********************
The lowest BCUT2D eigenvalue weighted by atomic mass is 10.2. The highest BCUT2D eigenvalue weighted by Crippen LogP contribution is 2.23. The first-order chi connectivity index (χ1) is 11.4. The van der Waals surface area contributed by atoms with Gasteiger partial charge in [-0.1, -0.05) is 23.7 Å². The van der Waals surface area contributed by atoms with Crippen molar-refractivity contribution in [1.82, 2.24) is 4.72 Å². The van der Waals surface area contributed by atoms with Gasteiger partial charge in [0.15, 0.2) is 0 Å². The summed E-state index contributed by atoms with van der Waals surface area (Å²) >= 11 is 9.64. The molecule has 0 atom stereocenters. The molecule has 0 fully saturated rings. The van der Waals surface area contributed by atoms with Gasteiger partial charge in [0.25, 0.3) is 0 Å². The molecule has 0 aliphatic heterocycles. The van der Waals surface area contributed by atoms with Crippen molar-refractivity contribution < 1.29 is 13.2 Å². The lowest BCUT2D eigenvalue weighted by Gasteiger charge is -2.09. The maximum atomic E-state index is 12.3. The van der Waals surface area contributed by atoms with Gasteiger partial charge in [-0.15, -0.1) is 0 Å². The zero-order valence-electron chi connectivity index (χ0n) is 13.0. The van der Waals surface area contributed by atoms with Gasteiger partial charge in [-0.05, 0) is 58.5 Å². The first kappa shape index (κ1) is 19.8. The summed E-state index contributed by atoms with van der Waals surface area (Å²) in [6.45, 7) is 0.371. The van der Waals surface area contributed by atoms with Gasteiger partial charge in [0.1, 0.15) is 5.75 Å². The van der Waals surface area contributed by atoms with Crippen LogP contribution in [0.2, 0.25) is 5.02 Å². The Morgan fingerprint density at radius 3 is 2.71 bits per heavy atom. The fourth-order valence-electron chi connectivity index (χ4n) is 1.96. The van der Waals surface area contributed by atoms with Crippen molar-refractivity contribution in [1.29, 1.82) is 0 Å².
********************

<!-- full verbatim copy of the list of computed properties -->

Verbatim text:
The lowest BCUT2D eigenvalue weighted by atomic mass is 10.2. The highest BCUT2D eigenvalue weighted by Crippen LogP contribution is 2.23. The first-order chi connectivity index (χ1) is 11.4. The van der Waals surface area contributed by atoms with Gasteiger partial charge in [-0.1, -0.05) is 23.7 Å². The van der Waals surface area contributed by atoms with Crippen molar-refractivity contribution in [1.82, 2.24) is 4.72 Å². The van der Waals surface area contributed by atoms with Gasteiger partial charge in [0.15, 0.2) is 0 Å². The summed E-state index contributed by atoms with van der Waals surface area (Å²) >= 11 is 9.64. The molecule has 0 atom stereocenters. The molecule has 0 fully saturated rings. The van der Waals surface area contributed by atoms with Gasteiger partial charge in [0.25, 0.3) is 0 Å². The molecule has 0 aliphatic heterocycles. The van der Waals surface area contributed by atoms with Crippen molar-refractivity contribution < 1.29 is 13.2 Å². The lowest BCUT2D eigenvalue weighted by Gasteiger charge is -2.09. The maximum atomic E-state index is 12.3. The van der Waals surface area contributed by atoms with Gasteiger partial charge in [-0.15, -0.1) is 0 Å². The zero-order valence-electron chi connectivity index (χ0n) is 13.0. The van der Waals surface area contributed by atoms with Gasteiger partial charge in [-0.05, 0) is 58.5 Å². The first kappa shape index (κ1) is 19.8. The summed E-state index contributed by atoms with van der Waals surface area (Å²) in [6.45, 7) is 0.371. The van der Waals surface area contributed by atoms with Gasteiger partial charge in [0.1, 0.15) is 5.75 Å². The van der Waals surface area contributed by atoms with Crippen LogP contribution in [0.2, 0.25) is 5.02 Å². The Morgan fingerprint density at radius 3 is 2.71 bits per heavy atom. The fourth-order valence-electron chi connectivity index (χ4n) is 1.96. The van der Waals surface area contributed by atoms with Crippen molar-refractivity contribution in [1.29, 1.82) is 0 Å².